The ongoing global lockdown on the back of Covid-19 pandemic has brought many unprecedented challenges, but on the flip side, it has brought back blue skies and respite from pollution in many of the polluted cities. In a webinar organised by Autocar Professional, on 50th World Earth Day, CV Raman, Senior Executive Director (Engineering), Maruti Suzuki India, shared his views on sustainable mobility.
Raman is known not just for leading the development at the country’s largest carmaker, but also the ability to work on complex challenges using simple solutions. In his presentation during the webinar on 'Driving towards a Greener, More Sustainable Auto Industry', Raman said the pace at which Indian automotive industry leapfrogged from BS IV to BS VI in just three years is a matter of pride. “What Indian engineers have been able to achieve in three years has been actually lost in amidst the Covid-19 pandemic. It was actually a reason to celebrate for the automotive and oil and gas industry. It is interesting to note that BS VI development started before BS VI fuels were made available. For instance, when Europe announced its move to Euro 6 emission norms, the fuel was made available 5 years before the cut-off date.”
Raman spoke about how Maruti Suzuki tackled the BS VI challenge with more than 50 applications being developed simultaneously. With multiple models and variants in its product portfolio, Maruti Suzuki conducted over 250 homologation tests and approximately 60 lakh kilometres of validation tests.
Cost optimisation a key challenge
Raman outlined how Maruti Suzuki India’s engineering team was constantly working to meet the stringent deadline. All this also translated into high cost and investment. He added that “customers do not necessarily want to pay a premium for emissions and safety regulations. We need to therefore look at cost optimisation.”
Listing out the challenges for Maruti Suzuki India, he mentioned the company had to upgrade and expand its facilities for testing and validation, while also taking support from external agencies. This also meant more hiring and upskilling the existing workforce. And new emissions technology at the forefront also meant upgrading its supplier base to localise components, all the while upgrading its own production facilities.
Raman says in order to meet the company’s and the national objective, Maruti Suzuki launched its first BS VI offering, the Alto 800 a year before BS VI came into force. This has helped the carmaker sell a record 750,000 BS VI vehicles in FY2020, more than BS IV vehicles.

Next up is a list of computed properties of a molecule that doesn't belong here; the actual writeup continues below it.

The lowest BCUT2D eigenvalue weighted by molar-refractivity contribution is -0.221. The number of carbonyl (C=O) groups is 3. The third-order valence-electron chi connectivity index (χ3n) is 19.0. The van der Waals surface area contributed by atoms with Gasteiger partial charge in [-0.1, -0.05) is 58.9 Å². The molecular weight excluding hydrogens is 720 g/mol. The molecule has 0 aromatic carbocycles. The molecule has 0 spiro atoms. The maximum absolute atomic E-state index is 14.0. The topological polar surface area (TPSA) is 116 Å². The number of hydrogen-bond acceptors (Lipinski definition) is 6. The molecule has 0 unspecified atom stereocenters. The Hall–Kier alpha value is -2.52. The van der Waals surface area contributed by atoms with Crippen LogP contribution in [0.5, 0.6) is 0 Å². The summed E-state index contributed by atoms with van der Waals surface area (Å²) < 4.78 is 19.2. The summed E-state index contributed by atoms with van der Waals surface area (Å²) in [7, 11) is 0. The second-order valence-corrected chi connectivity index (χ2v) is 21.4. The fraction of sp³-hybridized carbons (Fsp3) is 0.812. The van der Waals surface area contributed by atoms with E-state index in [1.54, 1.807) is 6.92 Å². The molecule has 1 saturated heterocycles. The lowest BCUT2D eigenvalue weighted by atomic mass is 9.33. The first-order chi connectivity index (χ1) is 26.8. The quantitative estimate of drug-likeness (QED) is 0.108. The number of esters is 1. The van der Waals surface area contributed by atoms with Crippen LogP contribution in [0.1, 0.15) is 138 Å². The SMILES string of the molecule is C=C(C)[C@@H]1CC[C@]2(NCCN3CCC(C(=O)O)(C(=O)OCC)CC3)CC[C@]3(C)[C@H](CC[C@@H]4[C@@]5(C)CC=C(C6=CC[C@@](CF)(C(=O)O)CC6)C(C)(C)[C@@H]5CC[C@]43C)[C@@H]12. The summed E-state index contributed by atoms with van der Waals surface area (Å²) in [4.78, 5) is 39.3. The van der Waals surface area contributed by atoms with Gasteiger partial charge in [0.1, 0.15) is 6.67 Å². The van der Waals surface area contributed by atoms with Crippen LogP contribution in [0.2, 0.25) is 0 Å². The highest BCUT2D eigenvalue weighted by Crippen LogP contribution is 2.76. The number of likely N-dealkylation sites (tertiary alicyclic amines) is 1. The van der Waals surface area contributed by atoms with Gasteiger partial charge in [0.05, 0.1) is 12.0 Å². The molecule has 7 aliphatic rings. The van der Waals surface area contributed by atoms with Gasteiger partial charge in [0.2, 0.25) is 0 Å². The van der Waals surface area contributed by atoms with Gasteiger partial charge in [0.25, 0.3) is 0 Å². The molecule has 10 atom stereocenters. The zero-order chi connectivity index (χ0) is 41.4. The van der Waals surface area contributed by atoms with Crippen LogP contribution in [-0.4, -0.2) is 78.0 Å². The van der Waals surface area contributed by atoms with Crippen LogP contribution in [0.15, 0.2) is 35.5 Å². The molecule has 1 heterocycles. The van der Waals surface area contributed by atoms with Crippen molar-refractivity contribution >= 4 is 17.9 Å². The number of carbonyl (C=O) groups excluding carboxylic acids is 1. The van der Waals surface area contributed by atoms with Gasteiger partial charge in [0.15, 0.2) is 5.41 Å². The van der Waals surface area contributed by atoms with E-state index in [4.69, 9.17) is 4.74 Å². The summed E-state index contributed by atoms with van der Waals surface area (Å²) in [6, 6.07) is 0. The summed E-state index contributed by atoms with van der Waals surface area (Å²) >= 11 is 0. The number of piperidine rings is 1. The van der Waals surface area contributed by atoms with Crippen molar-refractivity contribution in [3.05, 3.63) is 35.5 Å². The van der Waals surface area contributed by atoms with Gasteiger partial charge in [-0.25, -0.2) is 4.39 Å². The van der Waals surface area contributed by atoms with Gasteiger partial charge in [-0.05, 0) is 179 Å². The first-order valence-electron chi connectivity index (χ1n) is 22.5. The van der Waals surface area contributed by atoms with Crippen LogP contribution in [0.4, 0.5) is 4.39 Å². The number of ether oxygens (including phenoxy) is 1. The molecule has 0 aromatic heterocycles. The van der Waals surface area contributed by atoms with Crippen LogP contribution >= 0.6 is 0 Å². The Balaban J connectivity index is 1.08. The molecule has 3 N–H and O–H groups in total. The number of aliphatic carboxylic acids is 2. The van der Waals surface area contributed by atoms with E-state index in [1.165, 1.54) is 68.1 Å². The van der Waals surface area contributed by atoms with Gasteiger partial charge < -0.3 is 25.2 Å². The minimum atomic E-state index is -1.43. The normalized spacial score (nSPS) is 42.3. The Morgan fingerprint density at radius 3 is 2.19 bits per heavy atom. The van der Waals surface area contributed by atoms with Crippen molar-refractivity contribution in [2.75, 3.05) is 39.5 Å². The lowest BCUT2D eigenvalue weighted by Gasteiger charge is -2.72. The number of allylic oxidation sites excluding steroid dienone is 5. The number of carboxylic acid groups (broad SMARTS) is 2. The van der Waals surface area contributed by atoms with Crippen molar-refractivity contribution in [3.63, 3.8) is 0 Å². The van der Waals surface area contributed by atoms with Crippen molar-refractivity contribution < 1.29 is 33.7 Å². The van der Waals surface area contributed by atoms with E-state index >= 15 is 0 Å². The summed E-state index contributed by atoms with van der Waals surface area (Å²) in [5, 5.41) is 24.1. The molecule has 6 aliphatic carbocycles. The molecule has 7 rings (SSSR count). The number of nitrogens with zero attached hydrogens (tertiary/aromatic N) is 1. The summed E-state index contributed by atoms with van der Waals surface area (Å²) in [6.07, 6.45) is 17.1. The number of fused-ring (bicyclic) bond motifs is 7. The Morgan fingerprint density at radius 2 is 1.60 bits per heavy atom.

Responding to a query on the future of diesel vehicles in the BS VI-era, Raman said that the share of diesel vehicles compared to petrol vehicles has been going down on the back of narrowing gap of diesel and petrol prices. “With BS VI, the prices of diesel vehicles will become quite high. After RDE, the move to SCR systems will further increase cost. From the customer perspective, TCO (Total Cost of Ownership) key, and owning a diesel vehicle will become more of an emotional need versus an economic decision. That’s why in the SUV segment, it may still make sense.”
Vehicle scrappage policy to further reduce pollution
On the issue of sustainability and environmentally friendly alternatives, the speakers were united in their urgent call for formalising a scrappage policy to cut down pollution. “We as automakers need to look at what we can do to improve air quality. The first was BS VI, and the second is to reduce old polluting vehicles, and also look at new alternate energy mix. With the Scrappage Policy, the automotive industry can further reduce carbon dioxide emission by 31%,” pointed Raman.
The industry veteran said that the government should opt for a technology agnostic approach, which will not only help reduce pollution at a faster level at a lower cost, but also help meet the energy mix needs of the country. He said that the government can promote alternate fuel vehicles (CNG, ethanol, methanol) and hybrids, along with EVs.
The sustainable way forward
Raman suggested four factors that the industry should focus on to achieve sustainable and clean mobility – focusing on energy security, policies to modernise existing polluting fleets, proper infrastructure planning and development to support new-age mobility and focus on development of India specific affordable solutions.
Sharing his views on the market conditions and his expectation of the scenario once the lockdown is lifted, Raman said: “Change in consumerism is likely once the Covid-19 lockdown ends. An attitude change and tendency to save more is likely. People will spend less on luxury and demand for shared mobility is likely to go down in near-term. Digitalisation will see higher penetration, and the work-from-home culture may change the way companies do business, thus limiting the need to travel. We may also see reverse migration. Urban economy may lead to global recession. Companies need to redraw cash-flow strategies. There could be various scenarios and industry needs to take proactive steps for a rapid recovery in the Indian market.”
Collaboration, according to him, will be the way forward, “We will need to collaborate to provide a better environment. I believe India has the potential and the human capital. If there's a collaborative effort from all stakeholders including government, we can solve the current issues that are there and drive towards innovative greener sustainable solutions for customers, keeping in mind the cost, aspiration and needs."
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